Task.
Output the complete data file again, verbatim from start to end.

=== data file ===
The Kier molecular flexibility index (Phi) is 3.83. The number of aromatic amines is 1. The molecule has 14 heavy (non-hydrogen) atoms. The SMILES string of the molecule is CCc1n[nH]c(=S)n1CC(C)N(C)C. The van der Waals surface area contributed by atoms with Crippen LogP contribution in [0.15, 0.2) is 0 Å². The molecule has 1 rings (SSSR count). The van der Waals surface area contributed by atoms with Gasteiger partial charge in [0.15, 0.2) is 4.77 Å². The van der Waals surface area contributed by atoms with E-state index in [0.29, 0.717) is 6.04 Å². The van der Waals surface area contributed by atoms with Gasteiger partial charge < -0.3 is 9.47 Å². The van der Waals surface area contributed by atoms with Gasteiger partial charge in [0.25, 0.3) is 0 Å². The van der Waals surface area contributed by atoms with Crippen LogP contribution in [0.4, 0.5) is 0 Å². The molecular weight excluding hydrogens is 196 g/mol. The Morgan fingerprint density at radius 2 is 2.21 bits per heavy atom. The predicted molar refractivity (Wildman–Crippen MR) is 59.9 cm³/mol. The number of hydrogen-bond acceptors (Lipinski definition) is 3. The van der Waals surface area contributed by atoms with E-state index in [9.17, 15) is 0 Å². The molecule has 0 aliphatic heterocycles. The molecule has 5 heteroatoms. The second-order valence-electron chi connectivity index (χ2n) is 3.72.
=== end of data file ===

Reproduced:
The Kier molecular flexibility index (Phi) is 3.83. The number of aromatic amines is 1. The molecule has 14 heavy (non-hydrogen) atoms. The SMILES string of the molecule is CCc1n[nH]c(=S)n1CC(C)N(C)C. The van der Waals surface area contributed by atoms with Crippen LogP contribution in [0.15, 0.2) is 0 Å². The molecule has 1 rings (SSSR count). The van der Waals surface area contributed by atoms with Gasteiger partial charge in [0.15, 0.2) is 4.77 Å². The van der Waals surface area contributed by atoms with E-state index in [0.29, 0.717) is 6.04 Å². The van der Waals surface area contributed by atoms with Gasteiger partial charge < -0.3 is 9.47 Å². The van der Waals surface area contributed by atoms with Gasteiger partial charge in [0.25, 0.3) is 0 Å². The van der Waals surface area contributed by atoms with Crippen LogP contribution in [0.4, 0.5) is 0 Å². The molecular weight excluding hydrogens is 196 g/mol. The Morgan fingerprint density at radius 2 is 2.21 bits per heavy atom. The predicted molar refractivity (Wildman–Crippen MR) is 59.9 cm³/mol. The number of hydrogen-bond acceptors (Lipinski definition) is 3. The van der Waals surface area contributed by atoms with E-state index in [9.17, 15) is 0 Å². The molecule has 0 aliphatic heterocycles. The molecule has 5 heteroatoms. The second-order valence-electron chi connectivity index (χ2n) is 3.72.